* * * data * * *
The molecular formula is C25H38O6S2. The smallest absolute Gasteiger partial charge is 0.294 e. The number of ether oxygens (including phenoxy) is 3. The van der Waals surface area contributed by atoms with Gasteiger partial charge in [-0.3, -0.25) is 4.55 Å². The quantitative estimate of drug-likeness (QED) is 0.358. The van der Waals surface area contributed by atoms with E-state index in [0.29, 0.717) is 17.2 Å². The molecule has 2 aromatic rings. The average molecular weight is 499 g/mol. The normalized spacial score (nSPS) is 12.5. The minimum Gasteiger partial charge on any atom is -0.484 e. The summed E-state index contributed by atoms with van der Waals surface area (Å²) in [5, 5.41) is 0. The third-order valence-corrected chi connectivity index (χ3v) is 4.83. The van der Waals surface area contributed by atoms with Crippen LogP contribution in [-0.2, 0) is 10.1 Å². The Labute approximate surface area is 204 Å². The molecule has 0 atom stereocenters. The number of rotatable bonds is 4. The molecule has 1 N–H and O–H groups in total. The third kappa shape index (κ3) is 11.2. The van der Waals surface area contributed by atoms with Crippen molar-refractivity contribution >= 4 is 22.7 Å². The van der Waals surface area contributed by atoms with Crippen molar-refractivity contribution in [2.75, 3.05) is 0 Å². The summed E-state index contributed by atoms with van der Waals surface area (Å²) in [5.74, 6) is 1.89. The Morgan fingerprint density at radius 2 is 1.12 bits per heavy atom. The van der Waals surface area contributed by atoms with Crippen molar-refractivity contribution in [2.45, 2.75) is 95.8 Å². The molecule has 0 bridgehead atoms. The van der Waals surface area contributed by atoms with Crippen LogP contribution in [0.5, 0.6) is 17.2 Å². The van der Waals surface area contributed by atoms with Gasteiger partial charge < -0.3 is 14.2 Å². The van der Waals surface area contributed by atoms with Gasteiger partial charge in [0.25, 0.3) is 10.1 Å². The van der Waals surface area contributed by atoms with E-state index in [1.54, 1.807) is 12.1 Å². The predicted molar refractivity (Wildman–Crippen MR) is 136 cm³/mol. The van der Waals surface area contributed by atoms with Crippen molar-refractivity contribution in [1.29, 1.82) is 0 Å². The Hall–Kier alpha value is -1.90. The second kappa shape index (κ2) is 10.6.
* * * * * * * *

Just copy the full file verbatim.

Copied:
The molecular formula is C25H38O6S2. The smallest absolute Gasteiger partial charge is 0.294 e. The number of ether oxygens (including phenoxy) is 3. The van der Waals surface area contributed by atoms with Gasteiger partial charge in [-0.3, -0.25) is 4.55 Å². The quantitative estimate of drug-likeness (QED) is 0.358. The van der Waals surface area contributed by atoms with E-state index in [0.29, 0.717) is 17.2 Å². The molecule has 2 aromatic rings. The average molecular weight is 499 g/mol. The normalized spacial score (nSPS) is 12.5. The minimum Gasteiger partial charge on any atom is -0.484 e. The summed E-state index contributed by atoms with van der Waals surface area (Å²) in [5, 5.41) is 0. The third-order valence-corrected chi connectivity index (χ3v) is 4.83. The van der Waals surface area contributed by atoms with Crippen LogP contribution in [-0.2, 0) is 10.1 Å². The Labute approximate surface area is 204 Å². The molecule has 0 atom stereocenters. The number of rotatable bonds is 4. The molecule has 1 N–H and O–H groups in total. The third kappa shape index (κ3) is 11.2. The van der Waals surface area contributed by atoms with Crippen molar-refractivity contribution >= 4 is 22.7 Å². The van der Waals surface area contributed by atoms with Crippen molar-refractivity contribution in [2.75, 3.05) is 0 Å². The summed E-state index contributed by atoms with van der Waals surface area (Å²) in [5.74, 6) is 1.89. The Morgan fingerprint density at radius 2 is 1.12 bits per heavy atom. The van der Waals surface area contributed by atoms with Crippen molar-refractivity contribution in [2.45, 2.75) is 95.8 Å². The molecule has 0 bridgehead atoms. The van der Waals surface area contributed by atoms with Crippen LogP contribution in [0.5, 0.6) is 17.2 Å². The van der Waals surface area contributed by atoms with Gasteiger partial charge < -0.3 is 14.2 Å². The van der Waals surface area contributed by atoms with Gasteiger partial charge in [0.25, 0.3) is 10.1 Å². The van der Waals surface area contributed by atoms with E-state index in [1.54, 1.807) is 12.1 Å². The predicted molar refractivity (Wildman–Crippen MR) is 136 cm³/mol. The van der Waals surface area contributed by atoms with Crippen molar-refractivity contribution in [1.29, 1.82) is 0 Å². The Hall–Kier alpha value is -1.90. The second kappa shape index (κ2) is 10.6.